4. Goblet squat—while standing with your feet wider than hips width apart and your feet slightly turned out, hold the kettlebell in front of your chest with both hands, elbows bent, keeping your elbows close to your body. Squat down by bending your knees and pushing your hips back until your knees are at a 90-degree angle while keeping your chest up and facing forward. Pause and return to the standing position and repeat.
5. Two-arm row—using two kettlebells, place them in front of you on the floor. From a standing position, bend over at the waist (keeping your back straight and knees slightly bent) to grab both kettlebells. While in the bent-over position, pull the kettlebells upward toward your stomach while focusing on bringing your elbows upward toward the middle of your back. Lower the weights and repeat.
6. Turkish half get-up—begin by lying on your left side, knees bent, and legs stacked. Grab the kettlebell with both hands. Roll onto your back, moving the kettlebell to the left side of your chest while straightening your right leg. Let go with your right hand and place it next to the right side of your body with the palm flat on the floor. With your left arm, raise the kettlebell straight above your body (keeping your left knee bent and left foot flat on the floor) and, using your core, sit up as you push your left arm as high into the air as you can. Slowly lower yourself back gently onto you right elbow, then shoulder, until your back is flat on the ground. Then slowly bring the kettlebell back to your chest, and roll onto your left side, returning the kettlebell to the ground. This is one repetition. Repeat on the opposite side. This is a more challenging exercise, so it’s best to learn the movement without a kettlebell before adding weight.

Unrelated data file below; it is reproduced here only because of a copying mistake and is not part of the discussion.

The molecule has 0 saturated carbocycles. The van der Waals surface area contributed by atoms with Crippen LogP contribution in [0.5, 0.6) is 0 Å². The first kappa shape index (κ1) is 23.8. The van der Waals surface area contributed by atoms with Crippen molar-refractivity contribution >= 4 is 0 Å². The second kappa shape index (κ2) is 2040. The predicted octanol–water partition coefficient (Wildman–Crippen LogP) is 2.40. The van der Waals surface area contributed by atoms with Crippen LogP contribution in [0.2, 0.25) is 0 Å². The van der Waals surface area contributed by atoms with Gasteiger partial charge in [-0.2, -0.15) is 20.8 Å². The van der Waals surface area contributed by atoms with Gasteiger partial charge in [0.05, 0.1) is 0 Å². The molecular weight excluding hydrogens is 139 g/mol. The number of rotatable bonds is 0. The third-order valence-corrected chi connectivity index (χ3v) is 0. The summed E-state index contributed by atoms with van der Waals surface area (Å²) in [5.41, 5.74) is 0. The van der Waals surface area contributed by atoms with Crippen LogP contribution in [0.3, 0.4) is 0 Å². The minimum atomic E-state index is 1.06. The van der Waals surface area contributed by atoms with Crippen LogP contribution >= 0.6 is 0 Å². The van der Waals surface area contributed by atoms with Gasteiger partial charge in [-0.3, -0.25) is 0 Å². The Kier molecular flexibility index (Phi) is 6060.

7. Windmills—hold the kettlebell with your right hand and place your feet hip-width apart at a 45-degree angle toward the left (opposite of the arm holding the kettlebell). Raise the kettlebell overhead and lock your arm. Shift your weight onto your right leg (keeping it straight), pushing the hip out toward the side. Rotating at the waist, and as you slightly bend your left leg, slowly bend at the waist toward your left leg. Keep your eyes on the kettlebell and your chest facing forward rather than toward the left leg. Throughout the exercise, you’ll keep your right arm extended overhead. Lift your torso back up slowly and repeat on opposite side. Again, this can be challenging to learn, so it’s best to start with no weight.